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Members of the Mayor's Youth Council listen to presenters during the Cap, Gown, Vote - Mayor's Youth Council Edition event at Bessie Smith Cultural Center Wednesday, August 29, 2018 in Chattanooga, Tennessee. The Mayor's Youth Council was pitching ideas on how to combat low voter turnout to Mayor Andy Berke, local attorney Chantelle Roberson and president of Let America Vote Jason Kander.
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Dozens of young people and community members gathered at the Bessie Smith Cultural Center on Wednesday night to address one thing: how to get young people to the polls.

The Mayor's Youth Council, in partnership with Let America Vote, a national nonprofit focused on encouraging people to vote and advocating for less restrictive voting policies, pitched ideas on how to get young people engaged in the electoral process in Hamilton County.

"Tennessee sucks at voting," said Noah Risley, a junior at McCallie School, to the panel judging the students' ideas.

The judges included Chattanooga Mayor Andy Berke, local attorney Chantelle Roberson and Jason Kander, former Missouri secretary of state and current president of Let America Vote.

The five student groups presented potential ways to educate young voters and get them registered — and excited — to vote. The ideas included a social media campaigning using the hashtag "#YourVoteMatters," a "Vo-TEen Fair," a politically charged music festival and mock elections within local schools.

Zack Opengart, a senior at Chattanooga's Center for Creative Arts, showed the panelists a map of the United States he called "the apathy map." The map highlighted all the places where a large percentage of registered voters did not vote in the 2016 election.

"We are not at our peak of democracy when this many people are not voting," Opengart said.

Hamilton County was last among Tennessee's 95 counties in turnout for early voting for this year's primaries — in a state that historically hasn't had very high voter turnout.

Jermaine Freeman, economic development officer for the city and organizer of the youth council, said Let America Vote reached out to Chattanooga last year in hopes of partnering with the city on its voter turnout initiative, the "Cap, Gown, Vote!" program. Berke also serves on the board of advisers for the group, which was founded by Kander.

"We thought if we make their voices heard before they are able to vote, then maybe we would be able to encourage them to take a bigger part in democracy," Freeman said.

Risley said many people don't vote because they can't, not because they don't want to.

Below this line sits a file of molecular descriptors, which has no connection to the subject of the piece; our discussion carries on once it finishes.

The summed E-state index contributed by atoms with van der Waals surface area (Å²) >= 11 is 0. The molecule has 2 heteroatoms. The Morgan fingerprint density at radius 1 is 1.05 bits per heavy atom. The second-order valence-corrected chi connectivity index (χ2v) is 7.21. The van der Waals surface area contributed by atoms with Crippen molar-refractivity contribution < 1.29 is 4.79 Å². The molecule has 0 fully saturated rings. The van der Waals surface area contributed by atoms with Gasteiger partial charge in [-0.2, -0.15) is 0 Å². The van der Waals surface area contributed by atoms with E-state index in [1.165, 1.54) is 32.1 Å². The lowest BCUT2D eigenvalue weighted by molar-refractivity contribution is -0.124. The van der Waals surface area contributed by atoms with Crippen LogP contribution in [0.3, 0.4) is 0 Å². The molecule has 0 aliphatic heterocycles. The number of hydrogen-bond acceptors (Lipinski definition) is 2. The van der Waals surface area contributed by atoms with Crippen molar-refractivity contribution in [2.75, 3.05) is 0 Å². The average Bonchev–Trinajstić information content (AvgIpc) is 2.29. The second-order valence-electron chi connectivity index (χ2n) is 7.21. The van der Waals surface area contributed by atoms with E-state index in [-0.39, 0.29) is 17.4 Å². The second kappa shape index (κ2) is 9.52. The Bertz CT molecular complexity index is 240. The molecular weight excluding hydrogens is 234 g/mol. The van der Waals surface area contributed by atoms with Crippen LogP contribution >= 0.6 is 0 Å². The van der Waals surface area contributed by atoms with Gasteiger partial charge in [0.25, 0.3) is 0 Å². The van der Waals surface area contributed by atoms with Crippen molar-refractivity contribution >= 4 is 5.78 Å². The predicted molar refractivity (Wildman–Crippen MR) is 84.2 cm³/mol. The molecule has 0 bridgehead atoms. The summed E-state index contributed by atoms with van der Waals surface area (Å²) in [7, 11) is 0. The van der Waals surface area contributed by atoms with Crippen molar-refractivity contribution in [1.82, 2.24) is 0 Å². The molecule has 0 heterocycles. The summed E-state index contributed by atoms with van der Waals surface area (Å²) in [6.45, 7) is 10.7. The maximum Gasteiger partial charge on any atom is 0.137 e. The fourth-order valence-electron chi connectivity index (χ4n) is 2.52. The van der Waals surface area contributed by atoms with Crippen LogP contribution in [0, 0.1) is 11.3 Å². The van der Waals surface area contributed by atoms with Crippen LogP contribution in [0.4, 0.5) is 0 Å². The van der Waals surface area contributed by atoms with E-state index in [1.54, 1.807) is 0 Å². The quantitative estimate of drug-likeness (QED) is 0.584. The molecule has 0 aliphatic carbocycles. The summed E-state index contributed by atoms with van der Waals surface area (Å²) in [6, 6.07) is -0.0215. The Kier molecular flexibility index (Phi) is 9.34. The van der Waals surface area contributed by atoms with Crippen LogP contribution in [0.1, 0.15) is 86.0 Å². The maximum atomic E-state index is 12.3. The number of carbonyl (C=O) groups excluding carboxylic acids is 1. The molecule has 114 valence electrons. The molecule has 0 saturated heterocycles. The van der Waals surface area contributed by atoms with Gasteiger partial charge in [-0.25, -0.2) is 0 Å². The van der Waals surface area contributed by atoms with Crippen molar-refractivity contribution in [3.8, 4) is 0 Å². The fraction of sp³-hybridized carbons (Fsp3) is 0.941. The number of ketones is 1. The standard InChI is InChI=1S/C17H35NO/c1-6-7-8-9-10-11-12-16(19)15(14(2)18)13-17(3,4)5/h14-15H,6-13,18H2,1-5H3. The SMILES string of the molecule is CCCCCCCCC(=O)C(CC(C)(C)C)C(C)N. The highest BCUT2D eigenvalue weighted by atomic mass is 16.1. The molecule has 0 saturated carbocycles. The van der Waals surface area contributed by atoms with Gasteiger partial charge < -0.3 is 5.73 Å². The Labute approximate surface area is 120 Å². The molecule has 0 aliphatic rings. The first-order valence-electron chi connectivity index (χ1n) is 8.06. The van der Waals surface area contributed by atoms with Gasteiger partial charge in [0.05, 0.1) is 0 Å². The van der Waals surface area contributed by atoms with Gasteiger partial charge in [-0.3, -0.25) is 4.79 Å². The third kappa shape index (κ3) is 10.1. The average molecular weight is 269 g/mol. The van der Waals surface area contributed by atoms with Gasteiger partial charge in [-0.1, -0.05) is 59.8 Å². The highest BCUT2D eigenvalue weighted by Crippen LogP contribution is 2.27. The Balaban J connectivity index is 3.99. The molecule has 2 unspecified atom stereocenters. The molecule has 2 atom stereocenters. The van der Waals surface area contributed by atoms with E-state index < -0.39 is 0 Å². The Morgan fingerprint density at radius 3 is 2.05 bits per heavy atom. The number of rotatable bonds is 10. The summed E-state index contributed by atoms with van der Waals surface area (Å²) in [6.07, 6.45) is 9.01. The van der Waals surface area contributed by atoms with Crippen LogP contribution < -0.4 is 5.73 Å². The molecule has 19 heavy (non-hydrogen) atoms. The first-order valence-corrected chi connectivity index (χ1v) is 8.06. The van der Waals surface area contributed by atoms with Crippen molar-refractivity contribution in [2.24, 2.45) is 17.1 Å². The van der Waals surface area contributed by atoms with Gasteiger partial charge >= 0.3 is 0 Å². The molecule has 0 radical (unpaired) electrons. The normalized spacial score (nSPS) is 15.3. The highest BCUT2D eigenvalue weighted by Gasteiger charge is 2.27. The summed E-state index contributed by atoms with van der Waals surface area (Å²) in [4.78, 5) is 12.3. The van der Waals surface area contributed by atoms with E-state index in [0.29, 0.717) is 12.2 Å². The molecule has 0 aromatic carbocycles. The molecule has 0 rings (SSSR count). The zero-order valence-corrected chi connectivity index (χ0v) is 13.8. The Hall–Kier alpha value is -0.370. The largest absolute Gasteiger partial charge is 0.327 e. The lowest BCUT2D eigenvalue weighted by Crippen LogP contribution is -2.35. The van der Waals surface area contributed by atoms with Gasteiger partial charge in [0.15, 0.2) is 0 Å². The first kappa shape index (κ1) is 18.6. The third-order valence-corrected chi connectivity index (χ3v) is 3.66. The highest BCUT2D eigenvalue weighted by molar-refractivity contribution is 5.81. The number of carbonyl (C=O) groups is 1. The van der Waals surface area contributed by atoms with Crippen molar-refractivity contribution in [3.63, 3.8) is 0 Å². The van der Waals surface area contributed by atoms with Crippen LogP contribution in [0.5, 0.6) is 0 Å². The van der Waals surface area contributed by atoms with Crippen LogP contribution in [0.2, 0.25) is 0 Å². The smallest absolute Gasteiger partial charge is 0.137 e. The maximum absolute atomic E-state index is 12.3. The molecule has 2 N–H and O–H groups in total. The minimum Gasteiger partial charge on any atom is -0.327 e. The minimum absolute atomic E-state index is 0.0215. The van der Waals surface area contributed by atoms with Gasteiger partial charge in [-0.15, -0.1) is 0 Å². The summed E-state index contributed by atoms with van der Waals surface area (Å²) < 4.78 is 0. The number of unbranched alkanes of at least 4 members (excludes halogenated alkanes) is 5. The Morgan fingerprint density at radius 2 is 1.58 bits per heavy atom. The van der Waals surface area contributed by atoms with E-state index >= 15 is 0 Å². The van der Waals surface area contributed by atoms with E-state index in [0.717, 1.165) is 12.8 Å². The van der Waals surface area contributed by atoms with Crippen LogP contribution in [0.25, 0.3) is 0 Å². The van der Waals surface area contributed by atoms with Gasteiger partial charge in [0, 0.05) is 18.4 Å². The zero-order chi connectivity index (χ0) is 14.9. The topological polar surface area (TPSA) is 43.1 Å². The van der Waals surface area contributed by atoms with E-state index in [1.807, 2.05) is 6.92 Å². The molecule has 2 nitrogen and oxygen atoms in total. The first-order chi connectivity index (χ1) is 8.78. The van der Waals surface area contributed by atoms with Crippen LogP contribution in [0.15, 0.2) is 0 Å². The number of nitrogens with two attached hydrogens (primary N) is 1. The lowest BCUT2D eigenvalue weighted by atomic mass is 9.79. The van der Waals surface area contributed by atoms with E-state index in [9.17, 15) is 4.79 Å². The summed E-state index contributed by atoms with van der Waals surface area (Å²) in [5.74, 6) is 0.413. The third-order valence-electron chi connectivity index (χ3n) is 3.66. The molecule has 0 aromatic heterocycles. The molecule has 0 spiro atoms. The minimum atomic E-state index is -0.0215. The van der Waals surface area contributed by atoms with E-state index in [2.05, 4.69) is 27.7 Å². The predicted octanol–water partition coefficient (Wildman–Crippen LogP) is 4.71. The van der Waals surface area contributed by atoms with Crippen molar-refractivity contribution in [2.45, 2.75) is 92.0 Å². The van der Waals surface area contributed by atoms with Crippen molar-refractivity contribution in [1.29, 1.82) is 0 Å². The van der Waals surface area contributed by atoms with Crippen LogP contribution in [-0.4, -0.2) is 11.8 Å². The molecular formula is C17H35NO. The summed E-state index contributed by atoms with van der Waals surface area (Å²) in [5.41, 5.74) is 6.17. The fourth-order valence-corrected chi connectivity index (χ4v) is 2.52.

Let America Vote advocates for easier voting processes, such as automatic voter registration and not requiring photo identification, some things Kander worked on as Missouri's secretary of state.

"The purpose has been to make sure when there are politicians who seem to be making it more restrictive or seem to be making it harder to vote, we needed to engage more voters," he said. "The whole concept of the 'Cap, Gown, Vote!' program is to see if we can get more seniors [in high school] registered to vote before graduation."

Most of the 39 members of the Mayor's Youth Council, which includes high school juniors and seniors from public and private schools across the city, emphasized that their peers needed to be educated about voting, but agreed it was a civic responsibility.

Roberson stressed the council members needed to make sure to think about how they could get their peers interested.

"Make sure you ask 'How do we get them to care?' You guys are the choir," she told the council. "Why should they care? You tell them."

Roberson has also worked in the community around voting processes. She helped create the website, restoremyrights.com, which aims to help people with criminal histories regain the right to vote and expunge their records.

Community members also asked questions of the panelists, but most were directed at the students. They asked whether teens would be interested in voter education programs at Chattanooga's Youth and Family Development Centers or in ride-sharing groups on Election Day.

Overall, Berke said, the event illustrated why it's important to bring people together — and why it's important to vote.

"Every time we have more people participate, the results are better," he said. "And the same is true with elections. When more people are involved, the better."

Contact staff writer Meghan Mangrum at mmangrum@timesfreepress.com or 423-757-6592. Follow her on Twitter @memangrum.

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